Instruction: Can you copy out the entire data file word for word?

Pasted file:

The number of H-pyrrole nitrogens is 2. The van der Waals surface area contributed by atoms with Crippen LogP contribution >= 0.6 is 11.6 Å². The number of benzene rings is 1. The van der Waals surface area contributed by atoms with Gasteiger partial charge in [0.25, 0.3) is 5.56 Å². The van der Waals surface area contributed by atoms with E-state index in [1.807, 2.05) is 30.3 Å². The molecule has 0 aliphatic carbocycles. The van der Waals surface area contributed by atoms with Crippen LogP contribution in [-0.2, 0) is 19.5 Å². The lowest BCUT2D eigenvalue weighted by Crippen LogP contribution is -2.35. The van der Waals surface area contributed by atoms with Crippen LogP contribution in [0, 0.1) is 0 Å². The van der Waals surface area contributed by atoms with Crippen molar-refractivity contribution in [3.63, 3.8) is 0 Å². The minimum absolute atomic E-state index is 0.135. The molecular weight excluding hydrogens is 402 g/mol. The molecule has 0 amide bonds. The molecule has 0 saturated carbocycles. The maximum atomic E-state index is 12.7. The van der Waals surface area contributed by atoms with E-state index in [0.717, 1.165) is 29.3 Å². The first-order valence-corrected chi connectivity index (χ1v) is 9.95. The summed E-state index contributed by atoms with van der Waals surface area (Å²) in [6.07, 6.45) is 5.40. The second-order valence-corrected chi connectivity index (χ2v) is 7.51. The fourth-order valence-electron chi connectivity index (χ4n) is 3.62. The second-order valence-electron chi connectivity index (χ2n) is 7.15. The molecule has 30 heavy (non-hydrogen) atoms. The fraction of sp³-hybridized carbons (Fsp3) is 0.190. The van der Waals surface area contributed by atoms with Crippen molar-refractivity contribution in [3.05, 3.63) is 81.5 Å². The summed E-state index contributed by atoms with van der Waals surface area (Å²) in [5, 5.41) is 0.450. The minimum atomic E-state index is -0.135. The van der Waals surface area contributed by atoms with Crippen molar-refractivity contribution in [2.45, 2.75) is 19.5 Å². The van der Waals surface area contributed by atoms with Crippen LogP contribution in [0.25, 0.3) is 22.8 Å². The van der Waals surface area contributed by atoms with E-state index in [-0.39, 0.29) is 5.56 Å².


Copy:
The number of H-pyrrole nitrogens is 2. The van der Waals surface area contributed by atoms with Crippen LogP contribution >= 0.6 is 11.6 Å². The number of benzene rings is 1. The van der Waals surface area contributed by atoms with Gasteiger partial charge in [0.25, 0.3) is 5.56 Å². The van der Waals surface area contributed by atoms with E-state index in [1.807, 2.05) is 30.3 Å². The molecule has 0 aliphatic carbocycles. The van der Waals surface area contributed by atoms with Crippen LogP contribution in [-0.2, 0) is 19.5 Å². The lowest BCUT2D eigenvalue weighted by Crippen LogP contribution is -2.35. The van der Waals surface area contributed by atoms with Crippen LogP contribution in [0, 0.1) is 0 Å². The van der Waals surface area contributed by atoms with Crippen molar-refractivity contribution in [3.63, 3.8) is 0 Å². The minimum absolute atomic E-state index is 0.135. The molecular weight excluding hydrogens is 402 g/mol. The molecule has 0 amide bonds. The molecule has 0 saturated carbocycles. The maximum atomic E-state index is 12.7. The van der Waals surface area contributed by atoms with E-state index in [0.717, 1.165) is 29.3 Å². The first-order valence-corrected chi connectivity index (χ1v) is 9.95. The summed E-state index contributed by atoms with van der Waals surface area (Å²) in [6.07, 6.45) is 5.40. The second-order valence-corrected chi connectivity index (χ2v) is 7.51. The fourth-order valence-electron chi connectivity index (χ4n) is 3.62. The second-order valence-electron chi connectivity index (χ2n) is 7.15. The molecule has 30 heavy (non-hydrogen) atoms. The fraction of sp³-hybridized carbons (Fsp3) is 0.190. The van der Waals surface area contributed by atoms with Crippen molar-refractivity contribution in [3.05, 3.63) is 81.5 Å². The summed E-state index contributed by atoms with van der Waals surface area (Å²) in [5, 5.41) is 0.450. The minimum atomic E-state index is -0.135. The van der Waals surface area contributed by atoms with Crippen molar-refractivity contribution in [2.45, 2.75) is 19.5 Å². The van der Waals surface area contributed by atoms with Crippen LogP contribution in [0.25, 0.3) is 22.8 Å². The van der Waals surface area contributed by atoms with E-state index in [-0.39, 0.29) is 5.56 Å².